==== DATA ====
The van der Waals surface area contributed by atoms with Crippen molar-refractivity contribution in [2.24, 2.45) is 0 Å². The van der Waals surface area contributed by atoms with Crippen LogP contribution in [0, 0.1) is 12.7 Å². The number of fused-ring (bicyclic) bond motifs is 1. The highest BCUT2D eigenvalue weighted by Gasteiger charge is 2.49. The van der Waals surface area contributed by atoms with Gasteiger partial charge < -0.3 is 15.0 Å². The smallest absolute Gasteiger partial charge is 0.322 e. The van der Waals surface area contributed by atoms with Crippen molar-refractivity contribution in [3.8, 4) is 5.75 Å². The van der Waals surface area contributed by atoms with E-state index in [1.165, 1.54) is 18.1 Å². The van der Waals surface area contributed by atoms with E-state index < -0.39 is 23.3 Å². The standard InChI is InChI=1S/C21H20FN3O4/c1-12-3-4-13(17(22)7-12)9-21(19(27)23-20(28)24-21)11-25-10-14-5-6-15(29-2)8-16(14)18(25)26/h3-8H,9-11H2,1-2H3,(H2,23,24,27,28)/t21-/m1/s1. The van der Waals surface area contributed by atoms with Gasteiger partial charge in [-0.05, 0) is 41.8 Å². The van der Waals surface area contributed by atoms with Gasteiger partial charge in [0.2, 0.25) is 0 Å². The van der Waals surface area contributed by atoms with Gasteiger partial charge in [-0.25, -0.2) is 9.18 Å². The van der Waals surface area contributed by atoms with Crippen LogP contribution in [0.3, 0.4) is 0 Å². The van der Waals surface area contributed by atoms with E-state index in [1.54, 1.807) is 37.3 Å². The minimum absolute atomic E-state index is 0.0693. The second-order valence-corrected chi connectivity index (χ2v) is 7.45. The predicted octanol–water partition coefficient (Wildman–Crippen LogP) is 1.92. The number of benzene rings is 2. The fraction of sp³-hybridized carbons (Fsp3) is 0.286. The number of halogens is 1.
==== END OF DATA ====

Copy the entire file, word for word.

The van der Waals surface area contributed by atoms with Crippen molar-refractivity contribution in [2.24, 2.45) is 0 Å². The van der Waals surface area contributed by atoms with Crippen LogP contribution in [0, 0.1) is 12.7 Å². The number of fused-ring (bicyclic) bond motifs is 1. The highest BCUT2D eigenvalue weighted by Gasteiger charge is 2.49. The van der Waals surface area contributed by atoms with Gasteiger partial charge < -0.3 is 15.0 Å². The smallest absolute Gasteiger partial charge is 0.322 e. The van der Waals surface area contributed by atoms with Crippen molar-refractivity contribution in [3.8, 4) is 5.75 Å². The van der Waals surface area contributed by atoms with E-state index in [1.165, 1.54) is 18.1 Å². The van der Waals surface area contributed by atoms with E-state index < -0.39 is 23.3 Å². The standard InChI is InChI=1S/C21H20FN3O4/c1-12-3-4-13(17(22)7-12)9-21(19(27)23-20(28)24-21)11-25-10-14-5-6-15(29-2)8-16(14)18(25)26/h3-8H,9-11H2,1-2H3,(H2,23,24,27,28)/t21-/m1/s1. The van der Waals surface area contributed by atoms with Gasteiger partial charge in [-0.05, 0) is 41.8 Å². The van der Waals surface area contributed by atoms with Gasteiger partial charge in [0.2, 0.25) is 0 Å². The van der Waals surface area contributed by atoms with Gasteiger partial charge in [-0.25, -0.2) is 9.18 Å². The van der Waals surface area contributed by atoms with Crippen LogP contribution in [0.3, 0.4) is 0 Å². The van der Waals surface area contributed by atoms with E-state index in [1.54, 1.807) is 37.3 Å². The minimum absolute atomic E-state index is 0.0693. The second-order valence-corrected chi connectivity index (χ2v) is 7.45. The predicted octanol–water partition coefficient (Wildman–Crippen LogP) is 1.92. The number of benzene rings is 2. The fraction of sp³-hybridized carbons (Fsp3) is 0.286. The number of halogens is 1.